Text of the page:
As an alternative to obtaining a comprehensive tenant reference, the insurer will accept two satisfacoty references as long as one is a financial reference from a previous landlord or a friend/associate.
A standard credit check from an independent referencing company
The credit score must be satisfactory
A reference from an employer
An employer's reference will be accepted as the financial reference as long as the tenant has been employed with the same employer for at least 6 months.
The employer’s reference must confirm the following:
- Annual gross salary (50% of any guaranteed commissions, bonuses or overtime will be taken into account)
- Confirmation of the position held within the organisation
- Confirmation of type of employment, i.e. whether full time, temporary, long/short term contract (The contractual period must last beyond the end date of the tenancy agreement to be acceptable)
The reference must be produced on formal business letterhead and be signed by the HR department, finance director, managing director or equivalent.
For self-employed tenants, a positive accountant’s/solicitor’s reference which confirms income and suitability to meet financial commitments for the tenancy period will be accepted. The accountant must have worked for the applicant for over a year and submitted at least one tax return for the tenant.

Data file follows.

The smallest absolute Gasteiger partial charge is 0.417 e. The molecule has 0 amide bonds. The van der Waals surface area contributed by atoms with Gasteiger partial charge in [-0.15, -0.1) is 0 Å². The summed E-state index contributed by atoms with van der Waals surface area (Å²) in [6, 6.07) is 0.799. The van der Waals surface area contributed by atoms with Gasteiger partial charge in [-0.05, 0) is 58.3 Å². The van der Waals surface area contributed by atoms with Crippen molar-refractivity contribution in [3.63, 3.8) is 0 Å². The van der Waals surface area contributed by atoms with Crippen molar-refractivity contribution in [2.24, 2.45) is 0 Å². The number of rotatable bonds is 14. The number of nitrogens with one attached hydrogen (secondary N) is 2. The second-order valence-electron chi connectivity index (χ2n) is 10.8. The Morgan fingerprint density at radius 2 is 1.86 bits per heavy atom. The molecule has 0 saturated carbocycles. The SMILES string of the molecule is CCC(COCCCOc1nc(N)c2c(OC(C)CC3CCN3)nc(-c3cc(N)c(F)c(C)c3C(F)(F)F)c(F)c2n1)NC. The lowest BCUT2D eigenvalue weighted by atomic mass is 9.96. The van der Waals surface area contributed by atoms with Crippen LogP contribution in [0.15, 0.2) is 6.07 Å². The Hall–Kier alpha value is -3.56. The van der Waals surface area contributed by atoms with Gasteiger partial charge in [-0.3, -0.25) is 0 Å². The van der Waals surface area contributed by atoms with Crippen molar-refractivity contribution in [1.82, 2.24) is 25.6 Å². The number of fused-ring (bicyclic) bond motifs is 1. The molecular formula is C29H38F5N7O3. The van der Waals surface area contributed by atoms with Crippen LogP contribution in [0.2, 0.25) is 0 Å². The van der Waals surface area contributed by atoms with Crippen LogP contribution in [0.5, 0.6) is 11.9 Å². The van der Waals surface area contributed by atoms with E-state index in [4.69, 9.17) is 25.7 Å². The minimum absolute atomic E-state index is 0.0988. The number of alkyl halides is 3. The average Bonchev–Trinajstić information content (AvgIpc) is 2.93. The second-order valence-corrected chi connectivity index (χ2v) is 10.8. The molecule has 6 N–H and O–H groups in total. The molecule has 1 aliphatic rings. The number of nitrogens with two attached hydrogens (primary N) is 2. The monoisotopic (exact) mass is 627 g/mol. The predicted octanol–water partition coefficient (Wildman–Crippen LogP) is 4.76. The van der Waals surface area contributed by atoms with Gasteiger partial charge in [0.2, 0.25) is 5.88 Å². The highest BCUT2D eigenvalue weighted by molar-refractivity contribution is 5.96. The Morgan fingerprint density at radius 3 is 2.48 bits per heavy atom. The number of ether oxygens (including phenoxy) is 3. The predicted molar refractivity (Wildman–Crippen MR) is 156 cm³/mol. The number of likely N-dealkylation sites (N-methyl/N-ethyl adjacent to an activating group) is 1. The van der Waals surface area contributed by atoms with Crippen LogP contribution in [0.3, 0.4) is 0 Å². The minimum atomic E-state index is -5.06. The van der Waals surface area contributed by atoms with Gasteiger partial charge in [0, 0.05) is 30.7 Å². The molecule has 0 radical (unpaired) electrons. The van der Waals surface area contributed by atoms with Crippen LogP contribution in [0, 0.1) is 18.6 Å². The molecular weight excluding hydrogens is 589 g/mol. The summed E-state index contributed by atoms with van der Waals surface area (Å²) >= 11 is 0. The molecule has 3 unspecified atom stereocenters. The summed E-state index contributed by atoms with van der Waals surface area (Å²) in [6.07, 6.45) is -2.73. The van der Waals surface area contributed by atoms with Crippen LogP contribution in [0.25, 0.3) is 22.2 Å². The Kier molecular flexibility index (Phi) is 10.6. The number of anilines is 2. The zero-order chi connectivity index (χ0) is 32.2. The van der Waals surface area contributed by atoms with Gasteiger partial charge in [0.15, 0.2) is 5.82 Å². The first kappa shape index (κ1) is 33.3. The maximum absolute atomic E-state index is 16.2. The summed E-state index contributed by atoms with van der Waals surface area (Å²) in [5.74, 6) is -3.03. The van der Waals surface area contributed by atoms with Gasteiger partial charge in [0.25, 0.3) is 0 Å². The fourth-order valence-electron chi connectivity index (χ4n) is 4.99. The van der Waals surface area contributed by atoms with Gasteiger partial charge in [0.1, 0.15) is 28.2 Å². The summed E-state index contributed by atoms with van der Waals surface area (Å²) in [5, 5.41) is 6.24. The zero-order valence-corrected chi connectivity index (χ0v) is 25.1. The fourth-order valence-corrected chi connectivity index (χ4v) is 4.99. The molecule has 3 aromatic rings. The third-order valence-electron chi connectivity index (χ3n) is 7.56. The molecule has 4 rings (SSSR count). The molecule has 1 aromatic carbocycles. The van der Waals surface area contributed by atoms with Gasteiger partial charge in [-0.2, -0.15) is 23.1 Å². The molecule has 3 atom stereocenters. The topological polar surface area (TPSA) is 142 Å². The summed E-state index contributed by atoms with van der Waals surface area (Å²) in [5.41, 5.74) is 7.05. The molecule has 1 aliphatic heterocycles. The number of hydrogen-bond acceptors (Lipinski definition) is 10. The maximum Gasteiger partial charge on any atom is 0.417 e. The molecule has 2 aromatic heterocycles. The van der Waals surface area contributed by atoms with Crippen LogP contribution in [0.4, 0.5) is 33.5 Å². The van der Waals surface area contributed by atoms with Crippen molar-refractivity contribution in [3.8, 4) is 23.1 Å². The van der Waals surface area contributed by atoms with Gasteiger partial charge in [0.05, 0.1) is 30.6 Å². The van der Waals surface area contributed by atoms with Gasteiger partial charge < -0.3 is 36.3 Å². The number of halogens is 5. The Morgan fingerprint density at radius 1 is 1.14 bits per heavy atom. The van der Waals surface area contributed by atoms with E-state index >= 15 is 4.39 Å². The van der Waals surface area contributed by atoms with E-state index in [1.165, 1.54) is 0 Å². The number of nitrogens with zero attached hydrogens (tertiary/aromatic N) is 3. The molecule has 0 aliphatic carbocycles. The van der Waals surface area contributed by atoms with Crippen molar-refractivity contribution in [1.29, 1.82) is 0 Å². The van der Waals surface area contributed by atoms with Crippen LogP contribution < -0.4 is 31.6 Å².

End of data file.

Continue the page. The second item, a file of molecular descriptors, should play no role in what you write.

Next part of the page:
The monthly rent should be no more than 40% of the tenant's gross monthly income.
So what will be accepted by the insurer for your tenant's guarantor, if one is required?
For a guarantor the insurer will be happy to accept a satisfactory financial reference only. This can be any of the above.
The monthly rent should not be more than 30% of the guarantor's gross monthly income. For an employer's reference the guarantor should also have been employed with the same employer for at least 6 months.